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Ellen Goodman      

Pulitzer Prize-Winning Columnist, Author, Speaker & Commentator

Ellen Goodman has spent most of her life chronicling social change and its impact on American life. As a Pulitzer Prize-winning columnist she was one of the first women to open up the op-ed pages to women's voices and became, according to Media Watch, the most widely syndicated progressive columnist in the country. She continues that from her observation post now as a writer, speaker and commentator.

Goodman began her career as a researcher for Newsweek magazine in the days when only men wrote for the newsweekly. She landed a job as a reporter for the Detroit Free Press in 1965 and, in 1967, for The Boston Globe where she began writing her column in 1974. It's been syndicated by The Washington Post Writers Group since 1976.

A 1963 cum laude graduate of Radcliffe College, Goodman returned to Harvard in 1973-74 as a Nieman Fellow, where she studied the dynamics of social change. In 2007, she was a Shorenstein Fellow at Harvard's Kennedy School of Government, where she studied gender and the news. As the first Lorry I. Lokey Visiting Professor in Professional Journalism, she taught at Stanford in 1996.

Goodman's first book, Turning Points (Doubleday, 1979), detailed the effect of the changing roles of women on the family. Six collections of her columns also have been published: Close to Home (Simon & Schuster, 1979); At Large (Summit Books, 1981); Keeping in Touch (Summit Books, 1985); Making Sense (Atlantic Monthly Press, 1989); Value Judgments (Farrar Straus Giroux, 1993); and Paper Trail: Common Sense in Uncommon Times (Simon & Schuster, 2004). She is also co-author with Patricia O'Brien of I Know Just What You Mean: The Power of Friendship in Women's Lives (Simon & Schuster, 2000).

Goodman won the Pulitzer Prize for Distinguished Commentary in 1980. She's won many other awards, including the American Society of Newspaper Editors Distinguished Writing Award in 1980. She received the Hubert H. Humphrey Civil Rights Award from the Leadership Conference on Civil Rights in 1988. In 1993, the National Women's Political Caucus gave her the President's Award. In 1994, the Women's Research & Education Institute presented her with their American Woman Award. In 2008, she won the Ernie Pyle Award for Lifetime Achievement from the National Society of Newspaper columnists.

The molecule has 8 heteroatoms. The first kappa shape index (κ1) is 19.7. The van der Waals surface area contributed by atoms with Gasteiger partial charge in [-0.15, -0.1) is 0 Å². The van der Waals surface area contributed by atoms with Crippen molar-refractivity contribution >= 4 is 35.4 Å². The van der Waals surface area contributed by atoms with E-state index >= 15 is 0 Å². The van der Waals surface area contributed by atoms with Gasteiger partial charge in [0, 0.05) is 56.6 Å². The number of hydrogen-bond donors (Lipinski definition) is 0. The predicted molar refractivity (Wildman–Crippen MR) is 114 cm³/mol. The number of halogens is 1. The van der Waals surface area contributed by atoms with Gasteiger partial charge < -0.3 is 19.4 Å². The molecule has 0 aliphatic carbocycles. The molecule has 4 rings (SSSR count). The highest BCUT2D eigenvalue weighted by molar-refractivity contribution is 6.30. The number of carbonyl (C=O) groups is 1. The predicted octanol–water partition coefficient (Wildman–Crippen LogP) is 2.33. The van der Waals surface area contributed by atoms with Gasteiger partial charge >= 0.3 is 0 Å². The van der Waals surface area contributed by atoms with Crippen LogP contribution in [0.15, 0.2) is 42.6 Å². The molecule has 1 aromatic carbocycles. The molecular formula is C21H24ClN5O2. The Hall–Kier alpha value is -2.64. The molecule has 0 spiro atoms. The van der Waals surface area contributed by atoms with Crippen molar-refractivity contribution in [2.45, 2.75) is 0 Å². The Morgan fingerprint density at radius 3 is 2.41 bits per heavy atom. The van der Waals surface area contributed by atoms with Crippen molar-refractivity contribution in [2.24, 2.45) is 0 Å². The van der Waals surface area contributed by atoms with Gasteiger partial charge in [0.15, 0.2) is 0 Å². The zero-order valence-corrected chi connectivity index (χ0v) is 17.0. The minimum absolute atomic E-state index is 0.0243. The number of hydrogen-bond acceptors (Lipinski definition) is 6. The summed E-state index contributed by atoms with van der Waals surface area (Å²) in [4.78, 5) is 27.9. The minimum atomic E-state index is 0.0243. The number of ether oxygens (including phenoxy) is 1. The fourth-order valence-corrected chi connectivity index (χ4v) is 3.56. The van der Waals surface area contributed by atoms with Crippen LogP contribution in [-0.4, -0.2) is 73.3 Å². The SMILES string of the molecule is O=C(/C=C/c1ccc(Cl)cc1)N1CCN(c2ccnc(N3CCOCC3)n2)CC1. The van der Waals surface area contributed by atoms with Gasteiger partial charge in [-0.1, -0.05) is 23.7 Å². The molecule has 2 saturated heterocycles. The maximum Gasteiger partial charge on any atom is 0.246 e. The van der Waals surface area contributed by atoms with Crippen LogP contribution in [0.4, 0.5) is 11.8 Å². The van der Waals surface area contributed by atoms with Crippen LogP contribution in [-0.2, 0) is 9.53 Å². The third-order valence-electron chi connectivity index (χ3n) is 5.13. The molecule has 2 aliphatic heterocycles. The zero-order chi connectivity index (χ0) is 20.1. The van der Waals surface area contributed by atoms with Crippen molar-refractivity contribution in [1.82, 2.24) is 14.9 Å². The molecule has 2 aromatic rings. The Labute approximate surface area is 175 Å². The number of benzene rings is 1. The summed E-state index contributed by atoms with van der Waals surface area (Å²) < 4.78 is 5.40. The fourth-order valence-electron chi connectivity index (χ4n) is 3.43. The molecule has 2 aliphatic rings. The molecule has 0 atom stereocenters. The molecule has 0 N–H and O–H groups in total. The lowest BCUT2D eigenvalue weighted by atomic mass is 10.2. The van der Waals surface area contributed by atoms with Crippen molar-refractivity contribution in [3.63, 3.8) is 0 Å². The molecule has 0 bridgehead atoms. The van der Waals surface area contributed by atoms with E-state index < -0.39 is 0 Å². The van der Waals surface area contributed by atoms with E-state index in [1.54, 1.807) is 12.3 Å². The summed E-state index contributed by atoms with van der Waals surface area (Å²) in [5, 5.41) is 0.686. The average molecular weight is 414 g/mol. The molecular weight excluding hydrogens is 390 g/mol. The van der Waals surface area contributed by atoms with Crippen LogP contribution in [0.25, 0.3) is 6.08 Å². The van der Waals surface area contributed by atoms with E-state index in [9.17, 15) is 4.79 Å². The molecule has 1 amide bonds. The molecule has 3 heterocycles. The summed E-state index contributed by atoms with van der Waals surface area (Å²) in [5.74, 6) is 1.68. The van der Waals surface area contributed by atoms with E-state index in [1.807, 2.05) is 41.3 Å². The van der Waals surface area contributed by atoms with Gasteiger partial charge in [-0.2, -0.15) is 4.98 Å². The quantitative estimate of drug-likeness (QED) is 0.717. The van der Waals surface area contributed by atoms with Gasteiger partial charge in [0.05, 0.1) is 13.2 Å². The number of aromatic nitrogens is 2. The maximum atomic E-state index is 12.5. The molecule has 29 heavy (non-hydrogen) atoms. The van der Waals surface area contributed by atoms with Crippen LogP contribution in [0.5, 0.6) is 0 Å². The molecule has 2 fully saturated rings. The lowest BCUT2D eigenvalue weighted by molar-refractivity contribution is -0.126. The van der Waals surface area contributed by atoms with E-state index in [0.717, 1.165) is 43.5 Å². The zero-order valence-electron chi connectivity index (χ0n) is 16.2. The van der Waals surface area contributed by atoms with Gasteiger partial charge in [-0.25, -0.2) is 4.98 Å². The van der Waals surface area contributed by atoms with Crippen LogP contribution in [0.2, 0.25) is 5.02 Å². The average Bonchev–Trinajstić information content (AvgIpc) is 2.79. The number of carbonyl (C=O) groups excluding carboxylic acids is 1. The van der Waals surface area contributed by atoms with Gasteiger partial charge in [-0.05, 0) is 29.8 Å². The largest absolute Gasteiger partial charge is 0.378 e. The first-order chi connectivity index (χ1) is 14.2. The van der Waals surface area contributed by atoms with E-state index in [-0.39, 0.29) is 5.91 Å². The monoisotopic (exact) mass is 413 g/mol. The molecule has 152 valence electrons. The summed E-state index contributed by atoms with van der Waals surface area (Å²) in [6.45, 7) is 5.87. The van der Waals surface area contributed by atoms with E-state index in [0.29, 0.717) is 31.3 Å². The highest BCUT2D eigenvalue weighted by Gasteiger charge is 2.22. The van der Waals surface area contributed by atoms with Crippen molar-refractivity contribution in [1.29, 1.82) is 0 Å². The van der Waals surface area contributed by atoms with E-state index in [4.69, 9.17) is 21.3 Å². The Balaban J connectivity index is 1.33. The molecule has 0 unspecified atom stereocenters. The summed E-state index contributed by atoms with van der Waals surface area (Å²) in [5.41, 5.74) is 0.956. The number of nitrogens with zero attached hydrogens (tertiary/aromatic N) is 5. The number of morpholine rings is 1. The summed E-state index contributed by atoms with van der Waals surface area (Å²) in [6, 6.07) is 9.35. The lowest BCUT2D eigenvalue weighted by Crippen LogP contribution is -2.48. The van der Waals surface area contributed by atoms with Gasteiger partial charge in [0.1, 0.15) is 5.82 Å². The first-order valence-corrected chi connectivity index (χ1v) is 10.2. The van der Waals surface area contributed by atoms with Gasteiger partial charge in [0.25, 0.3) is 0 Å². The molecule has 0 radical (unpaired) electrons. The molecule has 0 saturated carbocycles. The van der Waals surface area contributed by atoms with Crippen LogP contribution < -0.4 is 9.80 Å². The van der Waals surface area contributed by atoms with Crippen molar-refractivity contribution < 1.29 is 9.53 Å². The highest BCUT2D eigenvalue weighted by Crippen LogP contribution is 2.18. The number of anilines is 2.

An innovative force in American journalism, Ellen Goodman brings her trademark intellect, wit and compassion to her speeches. She’s given keynote speeches all across the country.

Speech Topics

The XX Factor: Where Are Women & Men Today

Our generation traded depression for stress – not such a bad bargain. We kicked the doors open, but the glass ceiling is still in place; working mothers are overwhelmed and stay-at-home moms are unsure of what's next, while young women want to have children somewhere between the graduate degree and menopause. What's next for the next wave? Anybody want a life?

Is The Personal (Too) Political?

Welcome to the era of food-fight journalism and ballistic blogging. What's happening to the media? Goodman takes us from a time when the press shielded the private lives of an FDR and JFK to the time when private life has become public with a vengeance. What do we make of cable TV knockouts and scandals of the day? Is the media part of the polarizing of America? In this keynote speech, Goodman argues for a truly "new" media.

The Function of Media in a Free Society:

The "F" Word: Whatever Happened to Feminism?

Women and Health

Sex & Sanity?

Goodman speaks to groups with wit and wisdom about the sexual revolution and counterrevolution, sex education and miseducation, and where the pro-choice community is now.

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Women and Friendship

Ellen Goodman and Patricia O'Brien, authors of The New York Times Bestseller I Know Just What You Mean: The Power of Friendship in Women's Lives, treat audiences to a lively discussion of the importance of this central relationship in women's lives. Work, love, and friendship are the three legs we stand on in life. How do we sustain each other? How do we sustain friendship in a busy life? As a duet, Goodman and O'Brien show as well as describe this connection.

The Third Act

The generation of social change agents is now embarked on something new: the Longevity Revolution. One of the most remarkable and least heralded changes is in our lifespan. Are the new seniors going to be the generation that rewrites the script on older age, or that hunkers down against change? Goodman answers the question, "Where do we go when we 'let ourselves go?'"

The Personal is (Too) Political

Friendship in the Era of Facebook

Paper Trail: Common Sense in Uncommon Times

Supermom to Mama Grizzly: Where Are Women Headed?

Women and Social Change: A Progress Report

A Civil Tongue

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